About Wayne Maddison

I am a biologist at the Beaty Biodiversity Museum (University of British Columbia), studying spider diversity and evolution. My specialty is jumping spiders (Salticidae).

Apologies to a spider

Imagine holding in your hand, or in your thoughts, something so precious that you are no longer in peaceful control. Your hands may shake; your heart might race. I expect you’ve had that feeling, and worried that you might be more likely to fumble it precisely because the thing is so precious. This just happened to me with a spider: I fumbled it. As I’ve been mourning the loss, I have been surprised at why it hurts so much. I feel I’ve hurt a whole species of spider.

The spider to whom I’m apologizing.

Yesterday, Kiran and I were in Singapore’s wondrous Bukit Timah Nature Reserve, working to discover what jumping spiders are there. I was looking for them using a beat sheet — a square of fabric stretched with tent poles, held beneath vegetation. I shook a tangle of vines and dead leaves and sticks and living plants, and onto the sheet fell debris of various kinds, along with some little animals: insects, spiders, and crustaceans.

There in the middle were two tiny jumping spiders, so tiny that they looked wrong. They would have been small even if they were babies, but they seemed to have the proportions and movements of more mature spiders, which made them seem even smaller, Lilliputian. Even though I assumed they were juveniles, they intrigued me enough that I collected them into a vial, to examine when I came back to civilization. Normally, I don’t collect immature spiders, as they are too difficult to identify. I promptly forgot about them and continued the sampling.

Last night, back in my room, I looked at them as I sorted through the vials of spiders collected, and was shocked to see they were both adults, a male and female. The male is about 1.3 mm long, the female about 1.6 mm, measured from photos of the spiders alive. This puts them among the smallest known adult jumping spiders. Here’s the male on a Singaporean coin.

New tiny jumping spider, on Singaporean coin. This is an adult male.

I’d never seen any spiders like this before. Those of us who explore biodiversity in the wild usually don’t know that something is new until examining it carefully (e.g. under a microscope) and consulting the literature. But these I immediately knew were likely new species, and perhaps even so distinct that we would likely call them a new genus. Here are more photos of the male:

The tiny male.

And here are photos of the female:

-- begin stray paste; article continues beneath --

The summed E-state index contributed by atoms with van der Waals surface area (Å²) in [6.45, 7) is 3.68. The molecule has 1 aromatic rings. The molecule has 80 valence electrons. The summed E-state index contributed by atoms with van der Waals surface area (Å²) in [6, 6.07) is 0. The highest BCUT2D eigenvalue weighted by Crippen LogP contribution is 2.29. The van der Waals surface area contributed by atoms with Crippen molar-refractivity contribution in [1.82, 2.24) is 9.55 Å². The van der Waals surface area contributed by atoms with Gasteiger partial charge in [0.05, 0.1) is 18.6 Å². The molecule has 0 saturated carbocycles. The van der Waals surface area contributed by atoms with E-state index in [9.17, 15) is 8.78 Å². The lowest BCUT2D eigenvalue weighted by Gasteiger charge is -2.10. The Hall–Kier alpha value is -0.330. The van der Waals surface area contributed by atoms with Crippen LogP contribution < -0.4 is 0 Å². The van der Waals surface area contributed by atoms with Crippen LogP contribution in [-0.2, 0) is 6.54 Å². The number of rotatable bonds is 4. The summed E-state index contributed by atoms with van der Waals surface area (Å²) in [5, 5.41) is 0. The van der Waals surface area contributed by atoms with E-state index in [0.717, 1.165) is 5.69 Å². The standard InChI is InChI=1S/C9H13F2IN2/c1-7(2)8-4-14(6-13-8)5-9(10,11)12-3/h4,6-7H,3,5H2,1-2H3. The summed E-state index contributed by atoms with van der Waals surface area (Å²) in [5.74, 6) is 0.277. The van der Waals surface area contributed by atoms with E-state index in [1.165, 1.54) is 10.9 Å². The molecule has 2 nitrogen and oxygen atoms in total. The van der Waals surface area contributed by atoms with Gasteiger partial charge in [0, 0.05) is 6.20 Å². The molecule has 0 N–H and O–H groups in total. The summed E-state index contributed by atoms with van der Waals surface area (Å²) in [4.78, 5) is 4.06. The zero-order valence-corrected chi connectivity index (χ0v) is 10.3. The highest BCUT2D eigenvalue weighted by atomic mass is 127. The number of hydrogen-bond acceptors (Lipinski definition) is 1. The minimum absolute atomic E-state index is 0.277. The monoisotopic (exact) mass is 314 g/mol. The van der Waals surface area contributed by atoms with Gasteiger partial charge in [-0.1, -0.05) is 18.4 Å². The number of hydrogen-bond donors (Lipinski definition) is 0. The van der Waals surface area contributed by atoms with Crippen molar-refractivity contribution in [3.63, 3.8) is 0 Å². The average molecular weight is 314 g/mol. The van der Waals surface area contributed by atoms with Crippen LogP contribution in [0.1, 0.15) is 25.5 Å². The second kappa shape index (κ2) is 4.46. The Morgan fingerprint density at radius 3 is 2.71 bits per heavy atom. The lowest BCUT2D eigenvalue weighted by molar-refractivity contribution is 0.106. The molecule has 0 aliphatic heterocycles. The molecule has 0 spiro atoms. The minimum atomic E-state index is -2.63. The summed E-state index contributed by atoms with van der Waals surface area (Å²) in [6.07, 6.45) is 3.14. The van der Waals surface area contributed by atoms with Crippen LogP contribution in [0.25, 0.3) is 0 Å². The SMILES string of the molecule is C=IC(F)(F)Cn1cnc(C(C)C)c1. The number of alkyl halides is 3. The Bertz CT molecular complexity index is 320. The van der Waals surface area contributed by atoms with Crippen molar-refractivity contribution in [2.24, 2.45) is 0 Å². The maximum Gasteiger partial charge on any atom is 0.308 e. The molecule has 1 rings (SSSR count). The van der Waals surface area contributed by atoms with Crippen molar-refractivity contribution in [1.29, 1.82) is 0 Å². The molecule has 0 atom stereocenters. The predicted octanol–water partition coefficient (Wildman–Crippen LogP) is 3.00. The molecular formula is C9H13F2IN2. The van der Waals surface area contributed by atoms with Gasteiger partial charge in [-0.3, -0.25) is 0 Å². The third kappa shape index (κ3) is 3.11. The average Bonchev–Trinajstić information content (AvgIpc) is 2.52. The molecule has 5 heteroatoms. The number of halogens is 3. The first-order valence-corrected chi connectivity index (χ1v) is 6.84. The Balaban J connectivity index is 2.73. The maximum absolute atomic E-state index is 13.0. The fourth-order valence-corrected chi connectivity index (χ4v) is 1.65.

The tiny female.

With their size and compact body, they don’t look familiar at all. I can’t think of anything already known from Asia that they could be. I suspect these are the first two collected specimens of a new genus of jumping spider. I don’t even know what general group they belong to — they could be euophryines, or hasariines, or something else. (Salticid geeks: the palps are not big, nor do they look complex enough to be eupoines.)

My heart raced. I started to think: Oh, what if they die overnight (unlikely, but possible if they are very sensitive), and I don’t get a chance to take a photo. So I decided to take photos, even though I was really tired. I carefully prepared a safe open space on the white table to take the photos, so that even if they started hopping and running, I could catch them before they got away. After taking photos, I thought, Oh, I should give them water, in case they need it. Even more tired at this point, I carried the male’s vial to the sink, opened the cork, dipped my forceps into the tap’s water, and dabbed it against the inside wall of the vial.

At that moment the tiny male, unexpectedly, jumped onto the forceps and started running up it. Instantly I could see the danger — I couldn’t close the vial with the forceps, but taking out the forceps would bring him out above the sink. My instinct to get him to a safe place kicked in, so I rushed the three meters to the white table. Three meters over a black and dark brown floor in a poorly lit room with a 1.3 mm spider making a mad dash for escape.

He succeeded. When I got to the table, he wasn’t anywhere to be seen. Fruitless searching with a head lamp came up empty. I doubt he’ll find his way back to his habitat.

His escape was followed by many thoughts, some of them about how impatient and careless I had been — should have left them until the morning; should have brought the water to the table; could have let him fall on the sink — but others about why it hurt so much. Of course, it hurt because I felt that I was stupid and a failure, but that wasn’t the dominant flavour of the pain. It was more about losing knowledge.